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Financial literacy

How to check if you have unclaimed cheques from the CRA

The Canada Revenue Agency has accumulated about $1.4 billion over the past 24 years in uncashed cheques issued to taxpayers. Find out how to access your account and never miss a payment again

A man working on his computer and drinking coffee in his kitchen.Ensure you never miss a payment from the CRA by registering for a CRA online account and signing up for direct deposit (Getty Images/Oliver Rossi)

An overwhelming majority of Canadians now file their taxes electronically. Last year, in fact, 90 per cent chose that method.

Even so, some taxpayers haven’t yet registered for direct deposit (or did so only recently), so the government may still be sending them cheques instead. 

Unfortunately, many of those cheques don’t ever get cashed: a good number end up lost, stolen or destroyed, or are sent to an address that is no longer valid. 


Every day, nearly 1,700 cheques issued by the federal government (amounting to around $500,000) join the pile of payments that have never been claimed. In all, nearly $1.4 billion* in government-issued cheques are waiting to be cashed.

The Canada Revenue Agency (CRA) launched its uncashed cheque tracking tool in February 2020 to “help taxpayers get their money back,” explains Sylvie Branch, media relations officer with the CRA. "Since the CRA launched this initiative, approximately two million uncashed cheques valued at $802 million were redeemed by Canadians between February 10, 2020, and May 31, 2022."

“The number of [uncashed] cheques continues to grow,” says Branch. “A substantial proportion of these are income-tested payments (including family and child benefits) to individuals with household incomes below specified thresholds. And goods and services tax/harmonized sales tax (GST/HST) credit payments account for almost half of all uncashed cheques on the list.” 

As for the amounts involved, Branch says consolidated data indicate that the average value of an uncashed cheque is around $158. “And some cheques date back to 1998,” she adds.


Here’s how to determine whether any of the 8.9 million cheques issued are in your name:

  • Go to the CRA website and choose “My Account” (see details on creating an online account below). Log in and select “Uncashed cheques” from the bottom of the list under “Related services.” This page will display the relevant amounts. 
  • To claim an uncashed cheque, request a duplicate payment by selecting and completing the displayed form. If you’re registered for direct deposit, the CRA will deposit the payment into your account. If not, it will issue a new cheque and mail it to the address on file, but only if you (or your authorized legal representative) request it.

The CRA will never reissue and send you a cheque on its own initiative because “government cheques have no legislated expiry date,” explains Branch. “They are considered uncashed if they are not deposited within six months of their original issue date.”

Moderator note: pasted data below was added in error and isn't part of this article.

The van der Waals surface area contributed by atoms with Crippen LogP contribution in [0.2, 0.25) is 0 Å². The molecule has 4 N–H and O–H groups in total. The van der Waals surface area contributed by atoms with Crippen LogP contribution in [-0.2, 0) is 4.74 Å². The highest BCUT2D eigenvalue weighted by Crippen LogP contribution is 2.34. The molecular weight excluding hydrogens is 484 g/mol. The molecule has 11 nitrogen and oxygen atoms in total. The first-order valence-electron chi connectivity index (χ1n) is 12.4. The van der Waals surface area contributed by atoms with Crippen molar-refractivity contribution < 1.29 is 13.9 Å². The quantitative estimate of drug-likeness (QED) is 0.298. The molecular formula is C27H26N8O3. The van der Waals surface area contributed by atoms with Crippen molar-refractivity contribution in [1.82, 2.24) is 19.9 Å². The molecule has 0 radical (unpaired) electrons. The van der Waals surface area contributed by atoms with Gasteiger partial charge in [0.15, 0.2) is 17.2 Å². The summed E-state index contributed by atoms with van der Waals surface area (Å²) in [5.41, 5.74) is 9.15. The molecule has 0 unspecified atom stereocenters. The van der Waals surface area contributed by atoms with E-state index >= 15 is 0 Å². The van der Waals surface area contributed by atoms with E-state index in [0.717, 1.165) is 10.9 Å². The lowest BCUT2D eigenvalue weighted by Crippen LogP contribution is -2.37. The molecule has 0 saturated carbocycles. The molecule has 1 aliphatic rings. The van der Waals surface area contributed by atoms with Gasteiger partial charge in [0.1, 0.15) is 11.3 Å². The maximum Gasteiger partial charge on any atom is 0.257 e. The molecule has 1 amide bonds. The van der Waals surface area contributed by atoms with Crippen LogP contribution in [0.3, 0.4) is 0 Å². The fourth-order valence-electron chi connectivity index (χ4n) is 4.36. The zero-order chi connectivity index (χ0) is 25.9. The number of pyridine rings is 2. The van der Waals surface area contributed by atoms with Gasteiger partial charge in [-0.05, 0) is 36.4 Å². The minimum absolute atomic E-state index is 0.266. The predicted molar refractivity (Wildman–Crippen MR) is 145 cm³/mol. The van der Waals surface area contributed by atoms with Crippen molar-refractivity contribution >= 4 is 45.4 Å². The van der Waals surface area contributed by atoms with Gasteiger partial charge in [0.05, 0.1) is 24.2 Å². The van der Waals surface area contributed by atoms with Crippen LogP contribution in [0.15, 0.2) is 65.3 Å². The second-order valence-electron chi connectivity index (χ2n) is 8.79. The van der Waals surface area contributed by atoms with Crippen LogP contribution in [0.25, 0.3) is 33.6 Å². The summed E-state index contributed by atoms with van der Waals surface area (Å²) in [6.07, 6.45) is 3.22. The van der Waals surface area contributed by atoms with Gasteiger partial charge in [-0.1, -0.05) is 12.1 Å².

It’s worth noting that if you owe money to the CRA, the total owed will be reduced by that amount.


The easiest way to make sure you never miss a payment again is to register for “My Account” and sign up for direct deposit. (As Branch points out, registration for direct deposit registration can now be done on the CRA website using your banking credentials.)

Step 1: Create your login credentials 

To register, you will have to choose a user ID and a password on the CRA website. To obtain them, you will need to enter your social insurance number, date of birth, current postal code and an amount you entered on one of your income tax and benefit returns (for the current tax year or the previous one). 

After you complete this step of the registration process, you will have access to limited information on “My Account” (i.e. eight out of 45 services available).

Step 2: Register with CRA security code

Within 10 business days, you will receive a security code that will give you access to the full range of services offered on “My Account.” You will then be able to access several detailed documents (income tax return summaries, notices of assessment or reassessment, and information related to RRSPs, TFSAs, and Home Buyers’ Plans, etc.) and register for direct deposit.

You can also install the MyCRA mobile app to log in to “My Account” (or the MyBenefits CRA mobile app to view details on your benefit payments and credits).

Access to “My Account” also allows you to use “Autofill my return” when you efile your return using certified software. Routine processing of electronically generated T1s takes two weeks, 95 per cent of the time. Allow 10 to 12 weeks for the processing of paper-filed returns.


Make filing easier for your clients with these pandemic tax season tips. Find out more about filing home office expense claims for those who have been working from home during COVID-19, and learn what information to gather for incorporated and unincorporated businesses. 

Also, stay current on Canadian tax news and COVID-19 updates, and get practical information and fresh perspectives on tax with our tax blog.

*This story was updated on August 22, 2022 to include new information from the CRA.